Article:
41 Scabies: TreatmentScabies treatment includes a two-pronged approach. The patient and the environment must both be treated.Two topical treatments separated one week apart with a prescription anti-scabietic medication are recommended.Apply topical medication from the neck down and leave on overnight; for infants and the elderly, include the face and scalp.Itch and lesions can persist for 2-4 weeks after successful treatment, referred to as “post-scabietic” pruritus or dermatitis.This is not a treatment failure, rather it represents the body’s response to dead mites.
42 Scabies: TreatmentEnvironmental care includes washing all clothing and linens used within the last week in hot water and drying on high heat. For items that cannot be washed, seal items in bags for at least 3 days.Isolation from other people is unnecessary as the causative organism cannot jump or fly, and can survive for only approximately 72 hours away from the skin.
43 First-line Treatments TherapyUseRisks/Side effectsOther5% permethrin creamTopically overnight on days 0 and 7. Apply from neck down. Include scalp and face in infants and elderly.Low systemic absorption, ~2%.May burn or sting on application.First-line treatment in patients over 2 months old.Pregnancy category B5-10% precipitated sulfurApply overnight for three days, then wash offGreasy, strong odor, stains clothingSafe in pregnancy and children under 2 months old.Oral ivermectin200 mcg/kg by mouth, repeat dose two weeks laterGenerally well-tolerated. May cause pruritus and rash. CNS toxicity is possible.Most useful for immunocompromised patients or when topical therapy is impractical (outbreaks).Pregnancy category C (generally not recommended in pregnancy). Safety data not established in children who weigh <33 lbs (15kg).43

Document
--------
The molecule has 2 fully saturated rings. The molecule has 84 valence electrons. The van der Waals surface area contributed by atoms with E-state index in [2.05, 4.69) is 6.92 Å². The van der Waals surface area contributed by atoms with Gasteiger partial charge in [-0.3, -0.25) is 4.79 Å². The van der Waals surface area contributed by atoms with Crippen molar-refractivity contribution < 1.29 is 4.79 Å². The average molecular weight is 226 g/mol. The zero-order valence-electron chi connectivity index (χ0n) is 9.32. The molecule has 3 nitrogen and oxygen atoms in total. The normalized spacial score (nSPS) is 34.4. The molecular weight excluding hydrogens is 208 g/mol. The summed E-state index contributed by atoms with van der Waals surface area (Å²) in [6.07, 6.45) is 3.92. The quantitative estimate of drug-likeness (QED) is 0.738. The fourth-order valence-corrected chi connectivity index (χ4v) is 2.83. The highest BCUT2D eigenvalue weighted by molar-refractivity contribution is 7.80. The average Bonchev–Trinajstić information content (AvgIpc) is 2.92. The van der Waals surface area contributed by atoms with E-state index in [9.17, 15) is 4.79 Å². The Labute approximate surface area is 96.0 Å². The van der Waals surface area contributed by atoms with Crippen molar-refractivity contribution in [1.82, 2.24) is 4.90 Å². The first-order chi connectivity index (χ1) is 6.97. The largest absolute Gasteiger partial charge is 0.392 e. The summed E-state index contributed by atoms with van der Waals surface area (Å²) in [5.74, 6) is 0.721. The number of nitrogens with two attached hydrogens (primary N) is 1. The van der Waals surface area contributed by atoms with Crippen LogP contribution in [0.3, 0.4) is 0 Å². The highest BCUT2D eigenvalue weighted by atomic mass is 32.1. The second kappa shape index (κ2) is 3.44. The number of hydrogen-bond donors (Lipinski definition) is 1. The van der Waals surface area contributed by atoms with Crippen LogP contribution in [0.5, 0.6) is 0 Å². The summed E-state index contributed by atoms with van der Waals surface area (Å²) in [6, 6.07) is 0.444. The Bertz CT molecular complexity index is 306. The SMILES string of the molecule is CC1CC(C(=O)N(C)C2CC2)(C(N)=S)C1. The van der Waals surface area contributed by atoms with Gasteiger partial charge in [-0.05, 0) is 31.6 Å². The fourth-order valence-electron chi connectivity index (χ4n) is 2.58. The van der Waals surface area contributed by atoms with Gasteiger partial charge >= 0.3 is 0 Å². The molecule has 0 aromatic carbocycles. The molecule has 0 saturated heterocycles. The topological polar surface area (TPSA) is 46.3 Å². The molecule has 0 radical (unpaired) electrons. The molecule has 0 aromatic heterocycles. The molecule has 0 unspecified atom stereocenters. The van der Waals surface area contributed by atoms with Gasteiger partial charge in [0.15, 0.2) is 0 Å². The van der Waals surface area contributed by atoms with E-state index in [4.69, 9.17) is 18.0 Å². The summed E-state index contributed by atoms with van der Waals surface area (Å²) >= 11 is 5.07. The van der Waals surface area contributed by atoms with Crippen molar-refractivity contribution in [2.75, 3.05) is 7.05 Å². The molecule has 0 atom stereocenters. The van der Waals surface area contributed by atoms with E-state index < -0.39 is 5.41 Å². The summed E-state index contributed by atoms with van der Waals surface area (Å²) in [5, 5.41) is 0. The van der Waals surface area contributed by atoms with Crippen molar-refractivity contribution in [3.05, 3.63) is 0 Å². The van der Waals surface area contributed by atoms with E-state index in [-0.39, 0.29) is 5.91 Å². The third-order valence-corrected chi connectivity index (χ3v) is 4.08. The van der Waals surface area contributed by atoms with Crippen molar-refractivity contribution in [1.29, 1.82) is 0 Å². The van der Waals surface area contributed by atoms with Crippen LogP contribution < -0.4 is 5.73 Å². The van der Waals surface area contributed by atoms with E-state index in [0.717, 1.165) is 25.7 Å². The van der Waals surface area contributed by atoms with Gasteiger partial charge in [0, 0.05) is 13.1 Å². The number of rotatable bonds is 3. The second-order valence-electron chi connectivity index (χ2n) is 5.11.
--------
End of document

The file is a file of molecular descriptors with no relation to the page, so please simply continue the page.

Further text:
44 Treatment of Crusted Scabies For difficult-to-treat or severe scabies, refer to a dermatologist.Combination therapy is typically used in crusted scabies.Multiple doses of oral ivermectin 200 mcg/kg/dose depending on the severity of infection.Topical permethrin 5% 1-2 x weekly. Frequently more than two treatments are required.Given the high mite burden, patients with crusted scabies need to be isolated, and strict barrier nursing procedures instituted to avoid outbreaks in health care facilities.